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For people with diabetes, excess sugar in their blood damages the kidneys’ ability to filter waste. If you have diabetes, this waste builds up in your blood, making you sick.
Kidney disease occurs very slowly, so you may not experience any symptoms early on. As the disease progresses, signs may include:
If you have diabetes, you should talk to your doctor about getting your urine checked for albumin once a year. Albumin is a blood protein. A high level in your urine can indicate kidney disease.
Here’s the good news: Kidney disease can be managed with careful monitoring, medications and lifestyle changes. According to the National Institutes of Health (NIH), some of these lifestyle changes include:
There’s a reason why people have referred to diabetes as a multi-organ disease. Along with affecting the pancreas, diabetes can harm many other organs – including the eyes and nerves – if mismanaged.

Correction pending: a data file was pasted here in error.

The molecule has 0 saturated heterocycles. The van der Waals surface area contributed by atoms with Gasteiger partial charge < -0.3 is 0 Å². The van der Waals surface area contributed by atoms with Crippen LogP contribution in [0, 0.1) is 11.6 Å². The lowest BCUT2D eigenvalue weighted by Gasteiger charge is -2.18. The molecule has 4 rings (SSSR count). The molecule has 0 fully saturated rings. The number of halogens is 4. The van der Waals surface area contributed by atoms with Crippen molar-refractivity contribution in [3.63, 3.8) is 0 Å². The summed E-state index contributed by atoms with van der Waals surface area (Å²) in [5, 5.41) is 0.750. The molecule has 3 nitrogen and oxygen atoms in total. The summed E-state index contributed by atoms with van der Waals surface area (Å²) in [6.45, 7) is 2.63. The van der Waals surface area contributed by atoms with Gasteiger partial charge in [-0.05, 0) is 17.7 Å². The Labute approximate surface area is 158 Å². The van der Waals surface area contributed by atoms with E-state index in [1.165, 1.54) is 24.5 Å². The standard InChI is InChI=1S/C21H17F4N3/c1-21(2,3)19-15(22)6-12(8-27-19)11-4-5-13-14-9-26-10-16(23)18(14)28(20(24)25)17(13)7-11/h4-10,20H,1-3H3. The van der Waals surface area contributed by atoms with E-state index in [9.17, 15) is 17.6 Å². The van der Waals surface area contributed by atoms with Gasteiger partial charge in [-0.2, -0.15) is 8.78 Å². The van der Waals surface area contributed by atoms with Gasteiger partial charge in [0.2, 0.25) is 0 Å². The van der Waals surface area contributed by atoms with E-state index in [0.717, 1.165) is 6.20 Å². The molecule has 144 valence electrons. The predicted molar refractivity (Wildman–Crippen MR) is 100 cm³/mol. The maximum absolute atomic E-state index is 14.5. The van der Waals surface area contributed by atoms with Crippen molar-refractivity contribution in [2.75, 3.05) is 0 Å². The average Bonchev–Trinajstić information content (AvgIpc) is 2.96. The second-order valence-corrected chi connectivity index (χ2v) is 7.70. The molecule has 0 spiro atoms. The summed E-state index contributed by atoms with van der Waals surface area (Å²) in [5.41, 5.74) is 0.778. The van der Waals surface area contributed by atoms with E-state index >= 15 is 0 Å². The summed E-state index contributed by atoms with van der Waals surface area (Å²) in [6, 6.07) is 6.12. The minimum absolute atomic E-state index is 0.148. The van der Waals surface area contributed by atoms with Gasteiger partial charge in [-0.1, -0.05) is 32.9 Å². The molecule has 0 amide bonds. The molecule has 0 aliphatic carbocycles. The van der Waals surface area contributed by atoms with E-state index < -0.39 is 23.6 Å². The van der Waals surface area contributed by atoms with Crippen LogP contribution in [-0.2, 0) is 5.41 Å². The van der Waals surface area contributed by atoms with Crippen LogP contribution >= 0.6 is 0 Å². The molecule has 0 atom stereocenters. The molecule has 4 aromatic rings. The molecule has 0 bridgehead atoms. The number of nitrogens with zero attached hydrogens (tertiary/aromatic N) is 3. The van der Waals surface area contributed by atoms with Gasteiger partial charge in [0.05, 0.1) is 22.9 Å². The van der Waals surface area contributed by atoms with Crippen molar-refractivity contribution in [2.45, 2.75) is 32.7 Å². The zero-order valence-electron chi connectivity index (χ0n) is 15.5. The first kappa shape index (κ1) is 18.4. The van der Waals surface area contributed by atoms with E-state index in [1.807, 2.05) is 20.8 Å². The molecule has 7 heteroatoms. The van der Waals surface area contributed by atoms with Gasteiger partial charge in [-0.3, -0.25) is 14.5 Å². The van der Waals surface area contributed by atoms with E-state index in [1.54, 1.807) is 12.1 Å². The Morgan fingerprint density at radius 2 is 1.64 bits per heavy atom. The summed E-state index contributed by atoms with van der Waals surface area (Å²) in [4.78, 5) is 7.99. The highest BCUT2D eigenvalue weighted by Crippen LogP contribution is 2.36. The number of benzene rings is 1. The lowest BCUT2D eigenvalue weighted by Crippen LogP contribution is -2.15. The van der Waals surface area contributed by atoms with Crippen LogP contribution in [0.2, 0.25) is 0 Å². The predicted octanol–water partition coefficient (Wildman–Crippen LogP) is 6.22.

Diabetes raises the risk for a number of conditions. One of the most serious is kidney disease. Diabetes is the primary cause of kidney failure in 44 percent of all new cases.
If kidney disease grows worse over time, it can lead to kidney failure. Individuals with kidney failure have less than 15 percent normal kidney function. This leads to the build-up of waste products and extra water in the body. End-stage renal disease (ESRD) is kidney failure that needs to be treated by dialysis or kidney transplantation. Fortunately, with proper care and lifestyle changes, fewer than 10 percent of people with diabetes develop kidney failure.
Originally published 3/9/2017; Revised 2021, 2022
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